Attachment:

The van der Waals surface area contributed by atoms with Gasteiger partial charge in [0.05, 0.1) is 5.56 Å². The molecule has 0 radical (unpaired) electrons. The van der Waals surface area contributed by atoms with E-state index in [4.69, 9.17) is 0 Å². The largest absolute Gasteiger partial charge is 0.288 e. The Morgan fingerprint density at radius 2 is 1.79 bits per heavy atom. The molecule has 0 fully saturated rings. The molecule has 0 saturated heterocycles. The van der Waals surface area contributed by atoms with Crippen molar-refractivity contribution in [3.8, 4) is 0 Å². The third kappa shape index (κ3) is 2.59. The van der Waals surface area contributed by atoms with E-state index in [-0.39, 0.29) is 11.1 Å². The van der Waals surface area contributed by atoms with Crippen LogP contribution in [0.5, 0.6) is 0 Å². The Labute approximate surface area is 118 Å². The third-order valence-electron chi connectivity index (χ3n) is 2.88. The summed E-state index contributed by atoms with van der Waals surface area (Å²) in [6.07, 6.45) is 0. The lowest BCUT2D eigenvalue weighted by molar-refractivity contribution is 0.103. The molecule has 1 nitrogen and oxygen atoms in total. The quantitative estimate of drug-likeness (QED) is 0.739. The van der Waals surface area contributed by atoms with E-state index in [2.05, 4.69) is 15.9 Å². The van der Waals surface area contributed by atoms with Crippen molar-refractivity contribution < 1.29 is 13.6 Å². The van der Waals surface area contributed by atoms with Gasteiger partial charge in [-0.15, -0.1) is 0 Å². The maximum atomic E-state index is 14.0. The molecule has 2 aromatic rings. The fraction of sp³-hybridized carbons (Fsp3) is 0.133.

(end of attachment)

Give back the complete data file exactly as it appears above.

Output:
The van der Waals surface area contributed by atoms with Gasteiger partial charge in [0.05, 0.1) is 5.56 Å². The molecule has 0 radical (unpaired) electrons. The van der Waals surface area contributed by atoms with E-state index in [4.69, 9.17) is 0 Å². The largest absolute Gasteiger partial charge is 0.288 e. The Morgan fingerprint density at radius 2 is 1.79 bits per heavy atom. The molecule has 0 fully saturated rings. The molecule has 0 saturated heterocycles. The van der Waals surface area contributed by atoms with Crippen molar-refractivity contribution in [3.8, 4) is 0 Å². The third kappa shape index (κ3) is 2.59. The van der Waals surface area contributed by atoms with E-state index in [-0.39, 0.29) is 11.1 Å². The van der Waals surface area contributed by atoms with Crippen LogP contribution in [0.5, 0.6) is 0 Å². The Labute approximate surface area is 118 Å². The third-order valence-electron chi connectivity index (χ3n) is 2.88. The summed E-state index contributed by atoms with van der Waals surface area (Å²) in [6.07, 6.45) is 0. The lowest BCUT2D eigenvalue weighted by molar-refractivity contribution is 0.103. The molecule has 1 nitrogen and oxygen atoms in total. The quantitative estimate of drug-likeness (QED) is 0.739. The van der Waals surface area contributed by atoms with E-state index in [2.05, 4.69) is 15.9 Å². The van der Waals surface area contributed by atoms with Crippen molar-refractivity contribution < 1.29 is 13.6 Å². The van der Waals surface area contributed by atoms with Gasteiger partial charge in [-0.15, -0.1) is 0 Å². The maximum atomic E-state index is 14.0. The molecule has 2 aromatic rings. The fraction of sp³-hybridized carbons (Fsp3) is 0.133.